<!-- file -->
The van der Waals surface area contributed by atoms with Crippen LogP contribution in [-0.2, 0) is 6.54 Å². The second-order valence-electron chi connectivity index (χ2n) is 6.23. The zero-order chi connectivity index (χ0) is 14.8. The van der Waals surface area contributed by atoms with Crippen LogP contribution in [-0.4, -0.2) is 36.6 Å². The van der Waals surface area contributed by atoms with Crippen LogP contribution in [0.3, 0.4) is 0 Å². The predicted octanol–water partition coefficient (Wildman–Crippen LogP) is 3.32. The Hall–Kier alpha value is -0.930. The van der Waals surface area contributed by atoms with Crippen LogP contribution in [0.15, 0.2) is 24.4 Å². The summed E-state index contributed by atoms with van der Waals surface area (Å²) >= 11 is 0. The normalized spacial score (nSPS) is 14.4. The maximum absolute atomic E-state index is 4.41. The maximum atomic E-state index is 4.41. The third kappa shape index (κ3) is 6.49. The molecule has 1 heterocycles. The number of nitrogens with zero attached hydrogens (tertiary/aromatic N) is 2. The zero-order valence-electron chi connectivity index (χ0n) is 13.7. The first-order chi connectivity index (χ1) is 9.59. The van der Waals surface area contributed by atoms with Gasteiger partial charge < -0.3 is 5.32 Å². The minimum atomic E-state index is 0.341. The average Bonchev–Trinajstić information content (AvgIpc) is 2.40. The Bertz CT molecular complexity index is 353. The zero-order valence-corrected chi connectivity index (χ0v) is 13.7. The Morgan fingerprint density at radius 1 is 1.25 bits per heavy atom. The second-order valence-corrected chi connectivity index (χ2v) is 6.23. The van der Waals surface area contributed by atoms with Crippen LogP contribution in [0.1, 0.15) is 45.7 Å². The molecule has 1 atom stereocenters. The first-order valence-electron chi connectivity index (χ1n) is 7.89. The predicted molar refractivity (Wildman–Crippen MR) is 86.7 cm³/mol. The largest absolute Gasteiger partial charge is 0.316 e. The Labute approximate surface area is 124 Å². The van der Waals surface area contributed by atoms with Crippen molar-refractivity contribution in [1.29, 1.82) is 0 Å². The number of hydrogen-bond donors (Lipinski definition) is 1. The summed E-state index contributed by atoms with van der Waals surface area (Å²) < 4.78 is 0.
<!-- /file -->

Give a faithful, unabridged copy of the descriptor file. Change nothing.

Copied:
The van der Waals surface area contributed by atoms with Crippen LogP contribution in [-0.2, 0) is 6.54 Å². The second-order valence-electron chi connectivity index (χ2n) is 6.23. The zero-order chi connectivity index (χ0) is 14.8. The van der Waals surface area contributed by atoms with Crippen LogP contribution in [-0.4, -0.2) is 36.6 Å². The van der Waals surface area contributed by atoms with Crippen LogP contribution in [0.3, 0.4) is 0 Å². The predicted octanol–water partition coefficient (Wildman–Crippen LogP) is 3.32. The Hall–Kier alpha value is -0.930. The van der Waals surface area contributed by atoms with Crippen LogP contribution in [0.15, 0.2) is 24.4 Å². The summed E-state index contributed by atoms with van der Waals surface area (Å²) >= 11 is 0. The normalized spacial score (nSPS) is 14.4. The maximum absolute atomic E-state index is 4.41. The maximum atomic E-state index is 4.41. The third kappa shape index (κ3) is 6.49. The molecule has 1 heterocycles. The number of nitrogens with zero attached hydrogens (tertiary/aromatic N) is 2. The zero-order valence-electron chi connectivity index (χ0n) is 13.7. The first-order chi connectivity index (χ1) is 9.59. The van der Waals surface area contributed by atoms with Gasteiger partial charge < -0.3 is 5.32 Å². The minimum atomic E-state index is 0.341. The average Bonchev–Trinajstić information content (AvgIpc) is 2.40. The Bertz CT molecular complexity index is 353. The zero-order valence-corrected chi connectivity index (χ0v) is 13.7. The Morgan fingerprint density at radius 1 is 1.25 bits per heavy atom. The second-order valence-corrected chi connectivity index (χ2v) is 6.23. The van der Waals surface area contributed by atoms with Crippen LogP contribution in [0.1, 0.15) is 45.7 Å². The molecule has 1 atom stereocenters. The first-order valence-electron chi connectivity index (χ1n) is 7.89. The predicted molar refractivity (Wildman–Crippen MR) is 86.7 cm³/mol. The largest absolute Gasteiger partial charge is 0.316 e. The Labute approximate surface area is 124 Å². The van der Waals surface area contributed by atoms with Crippen molar-refractivity contribution in [1.29, 1.82) is 0 Å². The number of hydrogen-bond donors (Lipinski definition) is 1. The summed E-state index contributed by atoms with van der Waals surface area (Å²) < 4.78 is 0.